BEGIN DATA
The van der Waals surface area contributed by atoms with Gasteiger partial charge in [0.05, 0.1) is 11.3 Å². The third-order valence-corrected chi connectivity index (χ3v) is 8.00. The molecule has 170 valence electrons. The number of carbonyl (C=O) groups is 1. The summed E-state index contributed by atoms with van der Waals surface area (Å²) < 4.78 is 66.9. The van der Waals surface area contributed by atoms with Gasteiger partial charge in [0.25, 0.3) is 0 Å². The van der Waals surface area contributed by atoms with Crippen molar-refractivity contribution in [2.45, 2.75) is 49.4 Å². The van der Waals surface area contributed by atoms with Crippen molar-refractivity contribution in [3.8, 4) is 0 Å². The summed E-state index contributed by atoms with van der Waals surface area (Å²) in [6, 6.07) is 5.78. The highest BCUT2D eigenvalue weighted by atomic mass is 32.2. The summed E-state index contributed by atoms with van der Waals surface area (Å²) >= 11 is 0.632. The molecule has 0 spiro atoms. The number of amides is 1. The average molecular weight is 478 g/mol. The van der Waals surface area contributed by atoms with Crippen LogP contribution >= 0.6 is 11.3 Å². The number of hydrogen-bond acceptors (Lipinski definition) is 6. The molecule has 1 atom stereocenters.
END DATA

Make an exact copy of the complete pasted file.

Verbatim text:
The van der Waals surface area contributed by atoms with Gasteiger partial charge in [0.05, 0.1) is 11.3 Å². The third-order valence-corrected chi connectivity index (χ3v) is 8.00. The molecule has 170 valence electrons. The number of carbonyl (C=O) groups is 1. The summed E-state index contributed by atoms with van der Waals surface area (Å²) < 4.78 is 66.9. The van der Waals surface area contributed by atoms with Gasteiger partial charge in [0.25, 0.3) is 0 Å². The van der Waals surface area contributed by atoms with Crippen molar-refractivity contribution in [2.45, 2.75) is 49.4 Å². The van der Waals surface area contributed by atoms with Crippen molar-refractivity contribution in [3.8, 4) is 0 Å². The summed E-state index contributed by atoms with van der Waals surface area (Å²) in [6, 6.07) is 5.78. The highest BCUT2D eigenvalue weighted by atomic mass is 32.2. The summed E-state index contributed by atoms with van der Waals surface area (Å²) >= 11 is 0.632. The molecule has 0 spiro atoms. The number of amides is 1. The average molecular weight is 478 g/mol. The van der Waals surface area contributed by atoms with Crippen LogP contribution >= 0.6 is 11.3 Å². The number of hydrogen-bond acceptors (Lipinski definition) is 6. The molecule has 1 atom stereocenters.